Wednesday, November 29, 2006

The Legacy of Alexander Graham Bell

I am not really comfortable with a phone. I will write, I will e-mail and if you live close enough, I may even come over and knock on your door. Anything rather than pick up the phone. Sure, I have been known to talk at length to a caller: I guess it is initiating a call that is my problem.

It started with my childhood. Give me a few seconds to get comfortable on this couch and I will tell you all about it. Very few people had phones in England in the 50’s. Even if you wanted one, there was a wait of several months. We certainly would never have made the move, but my father’s job as an electrician at the Enfield Rolling Mills required him to be “on call”. So the Rolling Mills expedited the delivery and installation of our instrument. They extracted their pound of flesh and summoned my dad several times in the middle of the night. I remember him jumping on his bike and pedaling off through the dark and fog to solve the problem.

Waltham Cross 24645. That was our number. Can’t forget that one. It was, and still is, etiquette in England to answer the phone by stating your number. Mind you, we didn’t get a lot of calls because so few people had a phone, but over the years it came in useful. The instrument (functional black plastic) was installed in our front hall on top of the cupboard that covered the electricity meter and wedged up against the coat-rack. The hall was very cold in winter and there was no place to put a chair, so it was hard to get comfortable and have a heart to heart with anyone. Besides, my dad tended to hover in the background, silently urging me not to stay too long on the line.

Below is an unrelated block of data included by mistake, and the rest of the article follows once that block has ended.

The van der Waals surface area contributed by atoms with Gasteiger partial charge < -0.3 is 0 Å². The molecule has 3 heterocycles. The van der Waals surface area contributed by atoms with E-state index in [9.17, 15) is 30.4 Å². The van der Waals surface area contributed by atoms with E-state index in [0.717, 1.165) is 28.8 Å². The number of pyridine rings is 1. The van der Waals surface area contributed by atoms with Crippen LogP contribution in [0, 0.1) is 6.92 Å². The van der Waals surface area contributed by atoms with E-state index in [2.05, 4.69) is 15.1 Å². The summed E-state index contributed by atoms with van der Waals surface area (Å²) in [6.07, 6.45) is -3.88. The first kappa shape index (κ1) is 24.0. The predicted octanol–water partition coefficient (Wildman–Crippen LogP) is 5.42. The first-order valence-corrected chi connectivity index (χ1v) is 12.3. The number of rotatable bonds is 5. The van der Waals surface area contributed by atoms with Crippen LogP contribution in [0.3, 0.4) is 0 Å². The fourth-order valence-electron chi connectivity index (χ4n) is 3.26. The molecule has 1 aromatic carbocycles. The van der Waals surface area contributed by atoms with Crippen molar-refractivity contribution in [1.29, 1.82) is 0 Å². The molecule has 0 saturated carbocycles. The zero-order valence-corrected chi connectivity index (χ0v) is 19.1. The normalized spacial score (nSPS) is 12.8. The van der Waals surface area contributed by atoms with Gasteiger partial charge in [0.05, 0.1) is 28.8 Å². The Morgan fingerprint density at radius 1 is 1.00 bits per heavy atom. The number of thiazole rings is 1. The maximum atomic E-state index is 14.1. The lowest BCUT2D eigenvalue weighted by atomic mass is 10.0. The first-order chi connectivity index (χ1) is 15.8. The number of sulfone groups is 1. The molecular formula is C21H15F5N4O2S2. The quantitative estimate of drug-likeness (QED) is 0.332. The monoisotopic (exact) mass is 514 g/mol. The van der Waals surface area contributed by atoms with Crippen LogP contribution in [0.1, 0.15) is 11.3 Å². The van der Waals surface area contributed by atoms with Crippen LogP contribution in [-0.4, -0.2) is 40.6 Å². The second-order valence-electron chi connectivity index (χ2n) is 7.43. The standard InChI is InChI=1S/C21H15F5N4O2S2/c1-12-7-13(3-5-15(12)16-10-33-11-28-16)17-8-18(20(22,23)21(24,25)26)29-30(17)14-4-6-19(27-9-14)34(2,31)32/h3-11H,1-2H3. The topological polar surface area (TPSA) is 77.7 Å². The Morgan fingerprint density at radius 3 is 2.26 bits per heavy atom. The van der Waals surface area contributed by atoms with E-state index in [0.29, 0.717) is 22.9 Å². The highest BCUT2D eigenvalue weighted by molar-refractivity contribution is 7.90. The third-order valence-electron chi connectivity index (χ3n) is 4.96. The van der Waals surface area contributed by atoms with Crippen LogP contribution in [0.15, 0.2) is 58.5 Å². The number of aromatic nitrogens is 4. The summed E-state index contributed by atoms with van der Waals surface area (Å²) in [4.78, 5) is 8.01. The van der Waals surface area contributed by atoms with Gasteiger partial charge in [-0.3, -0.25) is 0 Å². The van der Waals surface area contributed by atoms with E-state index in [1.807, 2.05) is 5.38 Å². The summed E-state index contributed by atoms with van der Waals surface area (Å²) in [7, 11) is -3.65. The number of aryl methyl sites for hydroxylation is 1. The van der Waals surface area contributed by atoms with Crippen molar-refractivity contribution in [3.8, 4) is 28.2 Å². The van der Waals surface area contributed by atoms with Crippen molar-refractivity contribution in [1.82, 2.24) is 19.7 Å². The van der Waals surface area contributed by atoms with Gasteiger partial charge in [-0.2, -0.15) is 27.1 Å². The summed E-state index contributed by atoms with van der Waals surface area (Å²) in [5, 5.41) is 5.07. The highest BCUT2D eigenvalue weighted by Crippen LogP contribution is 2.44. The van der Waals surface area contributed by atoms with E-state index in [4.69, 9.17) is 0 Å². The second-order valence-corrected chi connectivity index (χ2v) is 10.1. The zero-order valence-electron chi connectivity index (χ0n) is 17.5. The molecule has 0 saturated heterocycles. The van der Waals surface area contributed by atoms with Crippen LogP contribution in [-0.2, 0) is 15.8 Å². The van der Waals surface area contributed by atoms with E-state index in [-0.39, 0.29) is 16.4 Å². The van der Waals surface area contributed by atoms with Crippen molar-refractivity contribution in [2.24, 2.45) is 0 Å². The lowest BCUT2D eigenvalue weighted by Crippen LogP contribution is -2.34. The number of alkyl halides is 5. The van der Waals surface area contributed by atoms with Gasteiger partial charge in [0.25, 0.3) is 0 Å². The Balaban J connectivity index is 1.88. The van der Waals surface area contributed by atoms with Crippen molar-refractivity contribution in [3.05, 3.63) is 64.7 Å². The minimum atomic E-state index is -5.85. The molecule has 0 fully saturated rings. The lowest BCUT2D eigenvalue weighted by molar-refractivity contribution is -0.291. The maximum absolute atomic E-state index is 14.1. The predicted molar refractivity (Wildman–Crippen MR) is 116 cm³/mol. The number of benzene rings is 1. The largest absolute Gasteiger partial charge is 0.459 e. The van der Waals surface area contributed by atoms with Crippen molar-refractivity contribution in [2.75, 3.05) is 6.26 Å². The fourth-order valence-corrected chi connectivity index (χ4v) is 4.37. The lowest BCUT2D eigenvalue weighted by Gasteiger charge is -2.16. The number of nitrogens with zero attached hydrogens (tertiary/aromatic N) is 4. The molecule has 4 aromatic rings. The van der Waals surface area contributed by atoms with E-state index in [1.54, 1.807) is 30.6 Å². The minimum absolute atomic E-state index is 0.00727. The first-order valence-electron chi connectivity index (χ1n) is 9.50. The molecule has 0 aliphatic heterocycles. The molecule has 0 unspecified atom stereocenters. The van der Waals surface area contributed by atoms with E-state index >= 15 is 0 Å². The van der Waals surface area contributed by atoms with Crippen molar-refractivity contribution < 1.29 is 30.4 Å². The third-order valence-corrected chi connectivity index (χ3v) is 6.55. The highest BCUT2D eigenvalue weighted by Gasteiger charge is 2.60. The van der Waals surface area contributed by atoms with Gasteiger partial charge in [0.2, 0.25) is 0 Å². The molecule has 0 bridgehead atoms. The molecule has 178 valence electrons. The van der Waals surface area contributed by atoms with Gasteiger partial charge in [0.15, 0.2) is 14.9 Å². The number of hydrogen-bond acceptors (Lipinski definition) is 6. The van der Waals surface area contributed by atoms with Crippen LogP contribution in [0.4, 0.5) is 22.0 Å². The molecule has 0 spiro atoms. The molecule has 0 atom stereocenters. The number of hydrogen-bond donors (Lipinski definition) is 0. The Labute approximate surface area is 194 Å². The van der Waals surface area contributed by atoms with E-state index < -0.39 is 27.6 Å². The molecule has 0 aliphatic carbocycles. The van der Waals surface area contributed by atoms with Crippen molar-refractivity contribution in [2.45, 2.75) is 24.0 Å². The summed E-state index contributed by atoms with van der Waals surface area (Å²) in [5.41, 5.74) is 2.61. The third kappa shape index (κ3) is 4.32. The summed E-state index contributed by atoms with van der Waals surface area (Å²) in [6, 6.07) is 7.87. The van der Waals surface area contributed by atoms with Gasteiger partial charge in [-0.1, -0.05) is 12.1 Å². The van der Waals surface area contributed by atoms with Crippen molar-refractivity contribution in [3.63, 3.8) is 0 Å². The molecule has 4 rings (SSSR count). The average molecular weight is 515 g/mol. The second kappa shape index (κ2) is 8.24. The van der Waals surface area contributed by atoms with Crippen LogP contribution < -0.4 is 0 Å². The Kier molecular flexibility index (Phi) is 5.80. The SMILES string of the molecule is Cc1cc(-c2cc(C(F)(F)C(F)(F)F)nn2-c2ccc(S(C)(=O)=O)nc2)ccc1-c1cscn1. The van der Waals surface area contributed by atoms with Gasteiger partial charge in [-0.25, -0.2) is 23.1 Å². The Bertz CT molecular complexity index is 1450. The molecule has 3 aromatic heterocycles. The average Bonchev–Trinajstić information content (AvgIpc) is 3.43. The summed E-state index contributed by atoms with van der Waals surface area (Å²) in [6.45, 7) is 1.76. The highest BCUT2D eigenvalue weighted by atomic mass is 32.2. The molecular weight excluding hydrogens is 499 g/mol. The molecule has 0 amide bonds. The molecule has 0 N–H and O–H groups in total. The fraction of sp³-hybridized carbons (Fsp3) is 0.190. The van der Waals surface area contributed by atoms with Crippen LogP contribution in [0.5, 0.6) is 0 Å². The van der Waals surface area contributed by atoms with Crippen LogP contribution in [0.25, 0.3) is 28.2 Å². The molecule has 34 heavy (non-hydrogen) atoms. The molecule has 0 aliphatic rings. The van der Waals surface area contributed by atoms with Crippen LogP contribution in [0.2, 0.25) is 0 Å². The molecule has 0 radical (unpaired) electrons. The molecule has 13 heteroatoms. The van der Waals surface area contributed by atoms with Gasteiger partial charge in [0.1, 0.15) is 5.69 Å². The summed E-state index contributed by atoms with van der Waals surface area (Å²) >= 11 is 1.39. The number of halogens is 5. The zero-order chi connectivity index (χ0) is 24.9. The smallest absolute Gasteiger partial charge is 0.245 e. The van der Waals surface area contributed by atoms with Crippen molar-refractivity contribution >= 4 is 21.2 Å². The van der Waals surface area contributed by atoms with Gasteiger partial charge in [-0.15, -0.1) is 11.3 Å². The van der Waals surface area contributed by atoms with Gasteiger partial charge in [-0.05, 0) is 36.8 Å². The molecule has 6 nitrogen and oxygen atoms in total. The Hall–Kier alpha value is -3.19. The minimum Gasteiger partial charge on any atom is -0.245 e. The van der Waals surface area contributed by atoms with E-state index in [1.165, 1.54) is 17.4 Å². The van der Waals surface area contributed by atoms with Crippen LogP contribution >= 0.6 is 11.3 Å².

That was my somewhat uncertain introduction to the phone and the unseen people it conjured up.Things got worse when I got to America, but time’s up for this session. I’ll tell you more next time.

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